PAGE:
As a child, going into the store, through either of the two front entrance doors, was an adventure! The hardwood floor creaked, in a few places. I liked to watch Joe Burton or his wife ring up Dad's purchases, on the manual cash register. The numbers clicked up, from somewhere inside the machine! The register drawer opened and closed, with a distinct ringing sound.

Between the two front entrance doors were the coolers, with lids that opened from the top. They were filled with all types of Pet ice cream and soft drinks, in glass bottles. The drink cooler had a bottle cap opener on it. Summer visits usually included a stick of ice cream and a Coke! Both may have cost Dad a quarter.

Several rows of shelves, on the side and back walls, were filled with all sorts of groceries. I recall several kinds of canned goods, bread, flour, sugar, and so forth. I think that sliced bologna (“baloney”) was available, to make and eat a sandwich, at the store. That was fast food, back then! Near the cash register, a man could find various brands of cigars, cigarettes, and chewing tobacco (“chawin' bakker”). Snuff was also sold, especially for the women. Dad bought his cigarettes and Red Man chewing tobacco.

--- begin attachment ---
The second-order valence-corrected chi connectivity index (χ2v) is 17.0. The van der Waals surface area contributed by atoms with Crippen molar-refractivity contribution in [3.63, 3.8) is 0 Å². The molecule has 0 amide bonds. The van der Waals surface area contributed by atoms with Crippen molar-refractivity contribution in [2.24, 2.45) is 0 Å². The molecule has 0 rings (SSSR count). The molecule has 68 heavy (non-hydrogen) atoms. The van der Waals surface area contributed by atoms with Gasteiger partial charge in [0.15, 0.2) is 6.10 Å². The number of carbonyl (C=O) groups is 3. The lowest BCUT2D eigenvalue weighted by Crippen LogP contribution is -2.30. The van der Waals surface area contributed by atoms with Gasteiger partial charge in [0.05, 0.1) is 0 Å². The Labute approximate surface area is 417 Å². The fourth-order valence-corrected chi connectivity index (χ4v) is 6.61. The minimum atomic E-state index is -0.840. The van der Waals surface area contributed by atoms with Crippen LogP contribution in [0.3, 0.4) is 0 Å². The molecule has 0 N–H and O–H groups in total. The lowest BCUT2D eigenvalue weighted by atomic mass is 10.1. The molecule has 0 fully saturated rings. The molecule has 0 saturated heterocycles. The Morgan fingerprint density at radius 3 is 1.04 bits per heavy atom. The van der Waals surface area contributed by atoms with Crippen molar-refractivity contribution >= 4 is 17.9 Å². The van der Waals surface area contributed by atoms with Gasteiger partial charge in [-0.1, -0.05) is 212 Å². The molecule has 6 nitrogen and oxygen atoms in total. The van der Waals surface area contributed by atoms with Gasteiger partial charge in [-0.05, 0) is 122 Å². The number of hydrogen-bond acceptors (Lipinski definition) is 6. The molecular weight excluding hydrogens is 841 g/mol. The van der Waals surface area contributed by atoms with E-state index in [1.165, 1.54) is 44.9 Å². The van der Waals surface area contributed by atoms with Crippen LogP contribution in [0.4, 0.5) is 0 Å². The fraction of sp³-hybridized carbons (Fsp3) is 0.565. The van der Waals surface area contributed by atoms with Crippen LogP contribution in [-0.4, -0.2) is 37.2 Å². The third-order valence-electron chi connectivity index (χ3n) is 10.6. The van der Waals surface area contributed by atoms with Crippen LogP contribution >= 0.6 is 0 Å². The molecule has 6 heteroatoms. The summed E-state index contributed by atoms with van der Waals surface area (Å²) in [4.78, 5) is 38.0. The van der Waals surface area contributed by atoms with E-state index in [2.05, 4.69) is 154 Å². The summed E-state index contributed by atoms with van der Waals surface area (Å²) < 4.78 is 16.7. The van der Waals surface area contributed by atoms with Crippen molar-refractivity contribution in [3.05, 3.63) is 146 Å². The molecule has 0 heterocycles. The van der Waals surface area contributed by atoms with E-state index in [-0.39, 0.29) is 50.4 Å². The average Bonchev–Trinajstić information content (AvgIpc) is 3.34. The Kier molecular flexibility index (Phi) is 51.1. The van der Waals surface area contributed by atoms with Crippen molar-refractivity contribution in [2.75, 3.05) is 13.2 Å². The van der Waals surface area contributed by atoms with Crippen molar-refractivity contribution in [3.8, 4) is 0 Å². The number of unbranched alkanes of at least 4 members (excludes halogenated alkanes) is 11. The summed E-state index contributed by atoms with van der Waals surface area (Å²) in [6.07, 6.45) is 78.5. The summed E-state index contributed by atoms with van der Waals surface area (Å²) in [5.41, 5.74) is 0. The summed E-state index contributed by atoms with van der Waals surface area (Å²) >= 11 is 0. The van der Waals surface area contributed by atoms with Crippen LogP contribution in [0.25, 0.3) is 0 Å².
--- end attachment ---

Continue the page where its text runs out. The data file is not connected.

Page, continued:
In the fall and winter, an old wood-burning stove kept the store warm. It was always good, to come in and stand, by the stove, to warm. Near that stove was an old rocking chair. I remember her as Granny Burton. In my early childhood years, I often saw Granny Burton, sitting and rocking, in that chair. She liked to converse with customers. She may have given me free candy, at times!

The second floor, above the store, may have been apartments. On the west side of the building, a steep stairway led up, to that level. I think that the Burtons rented out the one or two upstairs apartments. I don't recall going up to the second floor. Renters parked their vehicles near the outside stairway.